Sometimes when out and about I stumble across a neat sign or abandoned building, a place really cool to look at, but perhaps not much more than that and doesn’t need a blog post all to itself. This is always the case with road trips, so today I bring you a round up of some interesting sites and great neon in my last post from our Bay Area road trip. Enjoy!
Barnsdall-Rio Grande Gas Station and Wheeler’s Restaurant 7825 Hollister Avenue, Goleta. Abandoned.
The stunning Art Deco meets Spanish Revival remains of the very first Barnsdall-Rio Grande Oil Company gas station rests up against a beachside golf course and behind chainlink fence. A faded and tilting sign notes the building’s significance, and that it was used in the film The Postman Always Rings Twice. You can see it in action here.
Sunset Drive-In 255 Elks Lane, San Luis Obispo. Operational.
Located across the freeway from the iconic Madonna Inn, the Sunset Drive-In is still operating, and I hope to go to a movie there sometime in the future when we stay at the Madonna Inn, which we have been planning to do ever since we moved here!
River Lodge Motel 1955 Theatre Drive, Paso Robles. Appeared to be being renovated.
I was amused and confused by this small neon sign, which read “Jesse’s” in painted letters on one side with neon over the top reading “Jaime’s.” I also loved the wooden drinks with Js on them that surrounded the outside.
Fox Theater 241 S. Main Street, Salinas. Operational as a local entertainment venue.
Originally opening as the T & D Theatre in November of 1921, this stunning Art Deco theatre was sold in 1930 to Fox, and then renamed and remodeled. Today it operates as a venue for live performances and event rentals.
Former bank building 301 Main Street, Salinas. Undergoing renovation.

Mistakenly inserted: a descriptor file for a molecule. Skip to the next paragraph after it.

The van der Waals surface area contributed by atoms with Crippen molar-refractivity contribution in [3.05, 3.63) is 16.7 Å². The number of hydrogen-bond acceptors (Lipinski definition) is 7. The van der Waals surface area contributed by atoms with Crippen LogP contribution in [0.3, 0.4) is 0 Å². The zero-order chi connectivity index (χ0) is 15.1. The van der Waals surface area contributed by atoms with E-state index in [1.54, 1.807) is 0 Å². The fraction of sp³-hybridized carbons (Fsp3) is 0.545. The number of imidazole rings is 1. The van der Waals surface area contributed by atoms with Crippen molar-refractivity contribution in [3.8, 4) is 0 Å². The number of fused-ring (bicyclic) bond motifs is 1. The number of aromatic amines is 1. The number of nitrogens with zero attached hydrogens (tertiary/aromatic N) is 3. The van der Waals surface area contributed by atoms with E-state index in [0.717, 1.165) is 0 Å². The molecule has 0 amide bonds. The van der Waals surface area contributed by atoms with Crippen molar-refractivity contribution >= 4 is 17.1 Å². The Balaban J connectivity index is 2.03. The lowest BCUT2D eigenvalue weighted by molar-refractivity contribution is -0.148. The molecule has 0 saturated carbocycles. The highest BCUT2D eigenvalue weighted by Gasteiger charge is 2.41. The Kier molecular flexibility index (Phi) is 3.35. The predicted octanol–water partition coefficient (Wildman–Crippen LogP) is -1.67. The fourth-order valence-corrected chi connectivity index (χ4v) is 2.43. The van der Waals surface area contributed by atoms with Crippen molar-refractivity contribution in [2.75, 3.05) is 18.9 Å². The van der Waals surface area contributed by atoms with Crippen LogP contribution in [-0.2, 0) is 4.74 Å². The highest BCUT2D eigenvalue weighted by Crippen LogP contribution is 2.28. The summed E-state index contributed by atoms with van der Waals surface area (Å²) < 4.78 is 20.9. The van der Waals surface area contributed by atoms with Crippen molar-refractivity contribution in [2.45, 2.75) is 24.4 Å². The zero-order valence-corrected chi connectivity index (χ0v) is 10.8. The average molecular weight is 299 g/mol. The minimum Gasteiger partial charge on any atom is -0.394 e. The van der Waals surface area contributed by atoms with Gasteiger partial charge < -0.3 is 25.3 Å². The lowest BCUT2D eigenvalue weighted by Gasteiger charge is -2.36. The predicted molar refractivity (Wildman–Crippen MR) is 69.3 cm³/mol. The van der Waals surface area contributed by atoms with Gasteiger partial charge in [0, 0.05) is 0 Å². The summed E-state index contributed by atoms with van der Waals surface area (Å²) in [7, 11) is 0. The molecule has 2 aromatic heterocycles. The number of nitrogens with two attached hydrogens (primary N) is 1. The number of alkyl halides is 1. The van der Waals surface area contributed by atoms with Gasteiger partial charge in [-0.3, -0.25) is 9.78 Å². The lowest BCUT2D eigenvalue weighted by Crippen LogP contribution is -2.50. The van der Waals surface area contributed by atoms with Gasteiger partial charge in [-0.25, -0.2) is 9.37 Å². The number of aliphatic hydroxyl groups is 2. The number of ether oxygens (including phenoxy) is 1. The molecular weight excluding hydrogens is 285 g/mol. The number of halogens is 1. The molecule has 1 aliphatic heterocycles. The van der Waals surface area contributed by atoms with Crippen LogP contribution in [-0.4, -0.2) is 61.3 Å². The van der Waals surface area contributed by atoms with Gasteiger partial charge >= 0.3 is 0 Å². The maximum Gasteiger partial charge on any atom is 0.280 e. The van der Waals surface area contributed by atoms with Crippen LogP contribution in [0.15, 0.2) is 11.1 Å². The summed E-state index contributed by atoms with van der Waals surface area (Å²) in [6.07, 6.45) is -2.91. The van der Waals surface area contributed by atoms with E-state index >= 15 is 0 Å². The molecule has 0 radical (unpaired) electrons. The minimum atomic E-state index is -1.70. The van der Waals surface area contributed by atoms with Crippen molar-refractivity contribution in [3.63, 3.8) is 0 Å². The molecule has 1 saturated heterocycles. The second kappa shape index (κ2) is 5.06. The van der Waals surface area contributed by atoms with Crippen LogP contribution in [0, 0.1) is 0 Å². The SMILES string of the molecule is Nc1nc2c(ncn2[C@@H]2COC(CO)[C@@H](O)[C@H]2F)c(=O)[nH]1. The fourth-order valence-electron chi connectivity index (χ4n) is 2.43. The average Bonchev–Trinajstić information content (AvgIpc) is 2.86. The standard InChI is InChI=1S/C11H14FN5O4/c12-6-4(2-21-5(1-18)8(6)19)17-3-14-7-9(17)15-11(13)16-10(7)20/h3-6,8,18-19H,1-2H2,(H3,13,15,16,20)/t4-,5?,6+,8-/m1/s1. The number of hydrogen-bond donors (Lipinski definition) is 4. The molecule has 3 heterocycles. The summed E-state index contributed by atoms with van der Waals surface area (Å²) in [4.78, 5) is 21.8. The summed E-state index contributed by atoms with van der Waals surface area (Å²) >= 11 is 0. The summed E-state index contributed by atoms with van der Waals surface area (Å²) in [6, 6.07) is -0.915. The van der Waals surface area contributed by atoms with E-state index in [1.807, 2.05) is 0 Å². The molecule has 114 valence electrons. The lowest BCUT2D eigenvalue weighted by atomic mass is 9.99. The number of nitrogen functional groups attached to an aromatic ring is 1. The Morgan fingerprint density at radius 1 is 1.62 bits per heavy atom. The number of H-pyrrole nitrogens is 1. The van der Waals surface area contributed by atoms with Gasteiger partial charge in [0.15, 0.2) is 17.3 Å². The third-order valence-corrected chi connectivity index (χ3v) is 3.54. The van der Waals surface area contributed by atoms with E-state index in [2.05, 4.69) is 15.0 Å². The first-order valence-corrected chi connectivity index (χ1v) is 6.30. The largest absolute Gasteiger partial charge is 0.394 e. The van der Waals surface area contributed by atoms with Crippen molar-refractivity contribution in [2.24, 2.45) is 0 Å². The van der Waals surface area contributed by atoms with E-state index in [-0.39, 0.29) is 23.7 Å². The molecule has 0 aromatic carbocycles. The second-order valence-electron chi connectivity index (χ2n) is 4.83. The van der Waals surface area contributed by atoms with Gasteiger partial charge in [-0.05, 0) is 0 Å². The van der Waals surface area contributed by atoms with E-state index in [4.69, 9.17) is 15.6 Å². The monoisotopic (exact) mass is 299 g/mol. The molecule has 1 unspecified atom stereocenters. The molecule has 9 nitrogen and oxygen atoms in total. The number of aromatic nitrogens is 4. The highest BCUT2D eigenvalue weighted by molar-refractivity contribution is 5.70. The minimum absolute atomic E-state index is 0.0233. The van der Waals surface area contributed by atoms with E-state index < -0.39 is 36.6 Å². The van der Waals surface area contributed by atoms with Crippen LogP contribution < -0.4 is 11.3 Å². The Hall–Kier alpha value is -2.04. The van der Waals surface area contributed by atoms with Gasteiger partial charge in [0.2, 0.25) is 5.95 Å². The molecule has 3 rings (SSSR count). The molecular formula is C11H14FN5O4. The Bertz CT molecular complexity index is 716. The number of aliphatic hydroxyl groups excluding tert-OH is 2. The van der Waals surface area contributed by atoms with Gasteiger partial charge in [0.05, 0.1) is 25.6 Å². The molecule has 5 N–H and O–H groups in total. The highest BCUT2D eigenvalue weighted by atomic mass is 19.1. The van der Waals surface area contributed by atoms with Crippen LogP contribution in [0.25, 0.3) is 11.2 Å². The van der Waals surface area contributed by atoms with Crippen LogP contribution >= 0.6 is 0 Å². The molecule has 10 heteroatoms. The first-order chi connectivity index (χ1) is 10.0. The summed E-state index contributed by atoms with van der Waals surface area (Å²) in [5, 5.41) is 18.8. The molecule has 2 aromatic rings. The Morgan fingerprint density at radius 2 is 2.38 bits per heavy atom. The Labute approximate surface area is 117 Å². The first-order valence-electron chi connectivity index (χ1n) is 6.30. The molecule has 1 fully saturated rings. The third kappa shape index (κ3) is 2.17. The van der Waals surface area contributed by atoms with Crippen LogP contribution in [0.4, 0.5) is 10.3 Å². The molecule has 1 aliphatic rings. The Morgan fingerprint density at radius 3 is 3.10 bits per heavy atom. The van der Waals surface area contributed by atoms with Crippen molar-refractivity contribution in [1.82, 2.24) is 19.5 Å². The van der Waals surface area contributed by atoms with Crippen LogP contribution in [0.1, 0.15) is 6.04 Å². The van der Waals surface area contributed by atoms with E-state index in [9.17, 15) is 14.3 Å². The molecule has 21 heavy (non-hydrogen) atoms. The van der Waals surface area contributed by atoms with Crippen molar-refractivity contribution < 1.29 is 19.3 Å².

Pub’s Prime Rib/Growers Pub 227 Monterey Street, Salinas. Operational.
El Sombrero Motel 210 Abbott Street, Salinas. Operational.
Marin Joe’s 1585 Casa Buena Drive, Corte Madera. Operational.
Goodman’s Hardware Building Supply 775 Redwood Highway, Mill Valley. Operational.
Coddingtown Shopping Center. 733 Coddingtown Center, Santa Rosa. Operational.
This towering Googie spire features a rotating sign, reading “Codding” on one side, and “Town” on the other, luring in people to mall that first opened in 1962.
Doggie Dinner head, corner of Sloat Boulevard and 45th Avenue, San Francisco.
Once upon a time, dozens of these comical dog chefs dotted the Bay Area, but today just this lone one remains on display, standing as a reminder of the old Doggie Diners, a local fast food chain that started in 1948. The last one closed in 1986, and after much debate, this one doggie head was restored. Today the chain is attempting to be revived, and you can purchase t-shirts and mugs featuring the iconic dachshund.
We pulled over to Beep’s literally two minutes before they closed on our last night in town. I do hope to return one day, as this burger joint has been operating since 1962, and boy what a sign!
Fox Theater 1807 Telegraph Avenue, Oakland. Operational as a local entertainment venue.
While I’ve wanted to do a Bay Area trip for awhile now, our main reason for going was to see Orville Peck perform at Oakland’s Fox Theater. This stunning theater opened as a movie palace in October 1928 and closed in 1966. Falling victim to arson, water damage, it was lovingly restored and reopened in 2009 as a live entertainment venue.
I hope you enjoyed! I can’t wait to get back out on another road trip!